Softshell Turtles: Trionychidae
From above, softshell turtles look almost like rubber dinner plates swimming through the water. Although the turtles actually have a bony upper shell, it is completely covered by leathery skin, which usually reaches out past the edge of the bone and overlaps the tail and feet. The upper shell, or carapace (KARE-a-pays), is flat and often round. The turtles also have a tube-like snout and a long neck that they can pull in or extend out. Their webbed front feet each have three claws. A few species have flap-like hinges on the lower shell, or plastron (PLAS-trun), below the hind legs. Softshell turtles can be big or small, depending on the species. The smallest has a carapace that only measures up to 5 inches (12 centimeters) long, while the largest has a carapace ten times that length and sometimes more. In addition, most of them have a one-color carapace, but a few have stripes or spots. Sometimes, young turtles are more colorful. Usually, the males have longer tails than the females do. In some species, the males are smaller than the females, and/or more colorful.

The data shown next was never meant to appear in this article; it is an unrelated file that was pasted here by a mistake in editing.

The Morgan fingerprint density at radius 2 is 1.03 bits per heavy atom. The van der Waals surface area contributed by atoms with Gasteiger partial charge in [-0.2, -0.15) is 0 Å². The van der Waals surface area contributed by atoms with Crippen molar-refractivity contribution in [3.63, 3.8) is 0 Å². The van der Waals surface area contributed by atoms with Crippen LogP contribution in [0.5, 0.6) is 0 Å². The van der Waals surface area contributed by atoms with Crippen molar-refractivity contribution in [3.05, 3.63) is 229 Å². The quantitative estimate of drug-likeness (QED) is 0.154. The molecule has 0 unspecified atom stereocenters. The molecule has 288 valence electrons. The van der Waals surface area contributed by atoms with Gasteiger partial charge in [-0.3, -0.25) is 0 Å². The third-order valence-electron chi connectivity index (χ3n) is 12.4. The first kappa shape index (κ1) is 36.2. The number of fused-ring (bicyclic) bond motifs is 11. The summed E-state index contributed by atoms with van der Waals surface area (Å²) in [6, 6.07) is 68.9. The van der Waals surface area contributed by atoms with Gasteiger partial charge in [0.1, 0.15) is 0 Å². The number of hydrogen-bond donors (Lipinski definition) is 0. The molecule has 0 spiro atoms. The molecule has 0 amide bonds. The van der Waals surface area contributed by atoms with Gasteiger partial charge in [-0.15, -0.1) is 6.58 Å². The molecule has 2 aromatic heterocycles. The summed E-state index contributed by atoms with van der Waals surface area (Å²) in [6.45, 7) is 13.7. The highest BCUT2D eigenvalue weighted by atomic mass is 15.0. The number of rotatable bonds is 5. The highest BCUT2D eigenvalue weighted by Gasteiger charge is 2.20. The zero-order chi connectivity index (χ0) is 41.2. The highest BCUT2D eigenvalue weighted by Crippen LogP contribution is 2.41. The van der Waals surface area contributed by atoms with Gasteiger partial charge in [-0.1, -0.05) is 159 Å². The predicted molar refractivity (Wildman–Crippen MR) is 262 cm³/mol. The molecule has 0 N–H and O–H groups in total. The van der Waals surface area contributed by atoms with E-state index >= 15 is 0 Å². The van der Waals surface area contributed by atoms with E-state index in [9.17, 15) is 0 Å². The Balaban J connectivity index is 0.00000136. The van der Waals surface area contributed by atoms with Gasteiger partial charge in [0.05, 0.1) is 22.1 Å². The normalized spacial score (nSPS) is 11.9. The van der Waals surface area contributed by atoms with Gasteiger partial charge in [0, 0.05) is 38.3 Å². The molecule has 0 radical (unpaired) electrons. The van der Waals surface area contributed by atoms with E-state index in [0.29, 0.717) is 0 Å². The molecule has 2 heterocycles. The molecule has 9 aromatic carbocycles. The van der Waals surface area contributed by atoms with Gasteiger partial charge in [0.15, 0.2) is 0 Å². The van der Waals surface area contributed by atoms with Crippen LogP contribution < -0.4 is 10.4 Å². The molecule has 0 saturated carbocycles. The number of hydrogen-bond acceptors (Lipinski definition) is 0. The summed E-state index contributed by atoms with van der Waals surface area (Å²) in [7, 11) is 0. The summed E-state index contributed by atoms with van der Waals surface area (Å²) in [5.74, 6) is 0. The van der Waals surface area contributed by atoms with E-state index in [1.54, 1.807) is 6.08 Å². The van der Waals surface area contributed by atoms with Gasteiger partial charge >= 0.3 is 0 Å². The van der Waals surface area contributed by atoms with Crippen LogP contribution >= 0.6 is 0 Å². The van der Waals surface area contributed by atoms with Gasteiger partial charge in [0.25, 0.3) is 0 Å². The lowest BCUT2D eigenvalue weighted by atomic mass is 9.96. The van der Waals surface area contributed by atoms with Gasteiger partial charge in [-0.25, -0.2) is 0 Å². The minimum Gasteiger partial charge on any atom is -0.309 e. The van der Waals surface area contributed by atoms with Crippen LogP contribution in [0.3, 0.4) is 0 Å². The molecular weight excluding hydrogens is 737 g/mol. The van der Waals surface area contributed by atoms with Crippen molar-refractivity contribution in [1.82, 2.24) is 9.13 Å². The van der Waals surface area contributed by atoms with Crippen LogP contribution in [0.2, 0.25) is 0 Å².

Animal Life ResourceDinosaurs, Snakes, and Other ReptilesSoftshell Turtles: Trionychidae - Physical Characteristics, Habitat, Behavior And Reproduction, Conservation Status, Spiny Softshell (apalone Spinifera): Species Account - GEOGRAPHIC RANGE, DIET, SOFTSHELL TURTLES AND PEOPLE